Volunteers clean up Thornbury seafront


The small team at Georgian Bay Forever keeps a collection of the interesting debris and trash they found during their cleanup days.

A McDonald’s coffee mug from the 80s. A can of Coca-Cola Classic. A squat, twisted soda bottle. And lots of cigarette butts; more than can be counted.

These are just some of the many trash, plastics and other debris that Georgian Bay Forever volunteers have found in local waters during their clean-up days this summer.

Perhaps the biggest headache was a plastic shopping bag, almost always usable, from Valley Foods in Collingwood. Some historical research has revealed that Valley Foods was once located many years ago in the building that is now Giant Tiger.

“It’s wild, the things we find,” said Ashley Morrison, project manager for Collingwood Divert and Capture: The fight to keep microplastics out of the water, “it shows things don’t break down.”

The small team at Georgian Bay Forever keeps a collection of the interesting debris and trash they found during their cleanup days.

The team was at Thornbury Little River Park on Monday, July 25 to coordinate a volunteer riverside cleanup day. Two more cleanup days will take place in Thornbury on August 8 and 22 from 1 to 3 p.m.

The group is also in Wasaga Beach at Beach 3 every Monday from 8:30 a.m. to 10:30 a.m. and in Collingwood at Sunset Point every Tuesday from 9 a.m. to noon. Volunteers are always welcome to participate, help with cleanup efforts and learn more.

While at Thornbury, the crew checked out a Seabin located at F Dock. They removed the debris collected from the bin, characterized what was found, and recorded the results of their data collection efforts.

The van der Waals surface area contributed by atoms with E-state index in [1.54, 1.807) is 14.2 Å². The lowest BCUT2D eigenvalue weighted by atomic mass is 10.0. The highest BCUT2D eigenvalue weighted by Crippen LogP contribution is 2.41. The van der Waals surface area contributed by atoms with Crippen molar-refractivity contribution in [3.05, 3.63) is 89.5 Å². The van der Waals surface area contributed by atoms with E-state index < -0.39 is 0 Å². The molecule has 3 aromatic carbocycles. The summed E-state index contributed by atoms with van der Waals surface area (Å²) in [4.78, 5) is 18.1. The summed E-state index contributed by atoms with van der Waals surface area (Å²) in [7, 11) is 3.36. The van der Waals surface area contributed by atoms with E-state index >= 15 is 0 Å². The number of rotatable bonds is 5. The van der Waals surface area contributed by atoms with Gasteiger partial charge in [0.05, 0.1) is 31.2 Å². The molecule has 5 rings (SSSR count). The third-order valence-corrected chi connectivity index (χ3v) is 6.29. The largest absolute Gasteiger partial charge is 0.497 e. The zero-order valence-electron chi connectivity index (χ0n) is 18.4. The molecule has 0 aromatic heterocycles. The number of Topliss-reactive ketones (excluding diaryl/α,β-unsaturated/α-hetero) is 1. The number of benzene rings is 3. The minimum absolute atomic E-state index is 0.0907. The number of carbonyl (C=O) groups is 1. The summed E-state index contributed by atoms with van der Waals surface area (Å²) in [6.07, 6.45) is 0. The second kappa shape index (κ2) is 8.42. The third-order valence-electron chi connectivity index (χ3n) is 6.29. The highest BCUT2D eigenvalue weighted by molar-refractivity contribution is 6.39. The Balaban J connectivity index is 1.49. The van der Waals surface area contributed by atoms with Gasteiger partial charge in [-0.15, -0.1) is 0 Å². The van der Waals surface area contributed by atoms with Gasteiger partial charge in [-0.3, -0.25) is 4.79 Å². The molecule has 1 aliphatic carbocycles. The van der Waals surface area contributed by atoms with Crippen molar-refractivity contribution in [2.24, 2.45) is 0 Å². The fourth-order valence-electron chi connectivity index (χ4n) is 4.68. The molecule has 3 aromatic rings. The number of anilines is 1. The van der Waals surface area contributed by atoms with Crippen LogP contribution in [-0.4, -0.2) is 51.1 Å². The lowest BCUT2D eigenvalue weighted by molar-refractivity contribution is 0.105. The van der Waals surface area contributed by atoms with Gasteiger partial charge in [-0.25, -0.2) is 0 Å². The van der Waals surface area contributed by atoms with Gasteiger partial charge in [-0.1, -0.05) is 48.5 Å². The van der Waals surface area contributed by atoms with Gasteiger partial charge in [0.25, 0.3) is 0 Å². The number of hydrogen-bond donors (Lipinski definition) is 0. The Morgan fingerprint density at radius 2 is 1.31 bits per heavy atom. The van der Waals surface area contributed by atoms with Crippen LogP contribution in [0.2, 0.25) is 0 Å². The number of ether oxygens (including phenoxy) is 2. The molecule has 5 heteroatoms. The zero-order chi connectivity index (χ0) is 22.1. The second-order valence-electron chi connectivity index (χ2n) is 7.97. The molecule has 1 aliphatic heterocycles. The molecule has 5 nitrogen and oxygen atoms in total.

“There are little bits of microplastics that are hidden in the vegetation,” Morrison said.

Talking to a journalist from CollingwoodToday.caa local volunteer approached the Georgian Bay Forever tent carrying a large piece of steel rebar that was found in the water not far from where the children were playing and swimming.

Morrison explained that Georgian Bay Forever is looking for volunteers to have a microfiber filter installed on their home washing machine. They hope to reach a total of 300 filters in homes which will provide them with a solid amount of data on filter efficiency.

All local residents are welcome to volunteer for the project, as long as they are in their homes full time.

The filters collect all the lint and debris that is thrown around during a laundry cycle. Every few months, Georgian Bay Forever collects the material, weighs it, and sends it to be analyzed for plastic content.

“It helps add to our data and the end goal is to help drive policy change,” Morrison said.

Eventually, the filters could be installed in all washing machines at the manufacturer level.

“We’re a small group of people who work for this charity, but we do a lot of different projects,” Morrison said.

Georgian Bay Forever’s Emma Christensen is hosting a microfiber workshop at the Collingwood Public Library on August 4 from 1-3 p.m. and she promised the highlight of the day would be when she teaches the group how to transform an old tee t-shirt in tote bag. using only scissors. Anyone interested in registering can do so at: [email protected]


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